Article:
Tomatoes are one of most popular vegetables grown by home gardeners. There’s no comparison between the ones you buy in the store which are bred to be able to travel as opposed to the home grown variety which you can pick and eat straightaway. But there are hundreds of varieties of tomato and it can be confusing knowing which one to choose. I found an article by Kathy Anderson on the Gardening Articles website which explains that there are two main types of tomato and then suggests several popular varieties.
Tomatoes are such a staple in the modern diet that it is hard to believe there was a time when this versatile fruit was once thought to be poisonous. Thankfully this member of the nightshade family has been known for centuries now to be a delicious and healthful addition to our diet and is now one of the most popular garden vegetables.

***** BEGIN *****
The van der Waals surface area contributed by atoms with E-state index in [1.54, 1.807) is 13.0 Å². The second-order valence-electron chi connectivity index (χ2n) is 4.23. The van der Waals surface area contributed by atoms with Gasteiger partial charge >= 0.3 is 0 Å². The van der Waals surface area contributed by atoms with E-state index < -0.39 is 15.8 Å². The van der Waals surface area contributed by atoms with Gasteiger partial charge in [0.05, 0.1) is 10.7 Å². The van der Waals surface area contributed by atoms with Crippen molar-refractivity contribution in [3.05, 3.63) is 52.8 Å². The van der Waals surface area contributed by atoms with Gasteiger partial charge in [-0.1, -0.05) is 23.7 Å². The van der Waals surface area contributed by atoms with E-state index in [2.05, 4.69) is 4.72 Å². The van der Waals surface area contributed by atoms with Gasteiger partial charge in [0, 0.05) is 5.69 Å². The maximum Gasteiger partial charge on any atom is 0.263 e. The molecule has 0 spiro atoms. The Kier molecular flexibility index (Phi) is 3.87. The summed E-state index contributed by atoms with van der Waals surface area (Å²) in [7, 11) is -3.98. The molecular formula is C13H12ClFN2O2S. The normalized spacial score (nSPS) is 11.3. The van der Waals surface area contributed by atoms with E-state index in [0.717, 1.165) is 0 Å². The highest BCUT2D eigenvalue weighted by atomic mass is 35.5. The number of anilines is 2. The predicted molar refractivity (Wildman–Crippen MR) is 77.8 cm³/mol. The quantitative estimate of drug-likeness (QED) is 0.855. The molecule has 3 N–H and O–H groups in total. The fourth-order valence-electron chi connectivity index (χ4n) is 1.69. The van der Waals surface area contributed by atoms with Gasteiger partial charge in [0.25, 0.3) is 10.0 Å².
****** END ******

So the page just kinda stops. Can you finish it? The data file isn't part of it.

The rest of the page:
For many people, tomatoes are the most challenging, yet desirable, vegetable crop to grow. But a ripe, juicy homegrown tomato is so delicious and nutritious, people will go to great lengths to produce as many as they possibly can in their gardens. One look at the pale, hard, orange baseballs that grocery stores pass off as tomatoes will also explain why so many gardeners eagerly await the first ripe tomato from their gardens.
Considering that tomatoes are a tropical fruit native to South America, it?s amazing that we can grow them at all in northern climates. Yes, the tomato is technically a fruit since it grows on a vine. There are literally hundreds of tomato varieties out there to choose from but there are only two types of tomato vines; determinate and indeterminate.
Determinate tomato varieties grow more as a bush, growing only to a certain height and producing most of their fruit all at once. Determinate varieties are most suitable for gardeners who are interested in canning tomatoes since the crop will ripen over a relatively short period of time. Determinate tomato varieties are also a good choice for gardeners with limited space available, and some determinate varieties are well suited to container growing and are an excellent choice for the patio garden.
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